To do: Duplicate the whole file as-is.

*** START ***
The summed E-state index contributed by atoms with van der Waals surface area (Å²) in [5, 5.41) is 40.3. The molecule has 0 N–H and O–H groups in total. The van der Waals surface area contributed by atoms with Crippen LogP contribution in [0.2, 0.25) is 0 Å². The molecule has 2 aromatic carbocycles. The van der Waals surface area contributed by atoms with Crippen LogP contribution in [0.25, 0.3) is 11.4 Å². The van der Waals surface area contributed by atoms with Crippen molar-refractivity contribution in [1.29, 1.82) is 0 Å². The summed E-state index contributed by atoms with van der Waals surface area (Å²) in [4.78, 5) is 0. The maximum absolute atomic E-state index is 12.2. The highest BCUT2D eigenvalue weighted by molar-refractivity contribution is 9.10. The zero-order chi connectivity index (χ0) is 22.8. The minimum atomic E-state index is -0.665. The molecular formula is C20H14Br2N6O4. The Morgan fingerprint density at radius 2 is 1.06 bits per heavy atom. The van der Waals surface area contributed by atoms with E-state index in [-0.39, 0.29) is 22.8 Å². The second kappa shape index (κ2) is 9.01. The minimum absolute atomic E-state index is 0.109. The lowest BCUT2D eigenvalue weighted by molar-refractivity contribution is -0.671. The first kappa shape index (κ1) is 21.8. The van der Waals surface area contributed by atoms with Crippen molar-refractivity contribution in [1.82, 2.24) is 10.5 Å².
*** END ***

The summed E-state index contributed by atoms with van der Waals surface area (Å²) in [5, 5.41) is 40.3. The molecule has 0 N–H and O–H groups in total. The van der Waals surface area contributed by atoms with Crippen LogP contribution in [0.2, 0.25) is 0 Å². The molecule has 2 aromatic carbocycles. The van der Waals surface area contributed by atoms with Crippen LogP contribution in [0.25, 0.3) is 11.4 Å². The van der Waals surface area contributed by atoms with Crippen molar-refractivity contribution in [1.29, 1.82) is 0 Å². The summed E-state index contributed by atoms with van der Waals surface area (Å²) in [4.78, 5) is 0. The maximum absolute atomic E-state index is 12.2. The highest BCUT2D eigenvalue weighted by molar-refractivity contribution is 9.10. The zero-order chi connectivity index (χ0) is 22.8. The minimum atomic E-state index is -0.665. The molecular formula is C20H14Br2N6O4. The Morgan fingerprint density at radius 2 is 1.06 bits per heavy atom. The van der Waals surface area contributed by atoms with E-state index in [-0.39, 0.29) is 22.8 Å². The second kappa shape index (κ2) is 9.01. The minimum absolute atomic E-state index is 0.109. The lowest BCUT2D eigenvalue weighted by molar-refractivity contribution is -0.671. The first kappa shape index (κ1) is 21.8. The van der Waals surface area contributed by atoms with Crippen molar-refractivity contribution in [1.82, 2.24) is 10.5 Å².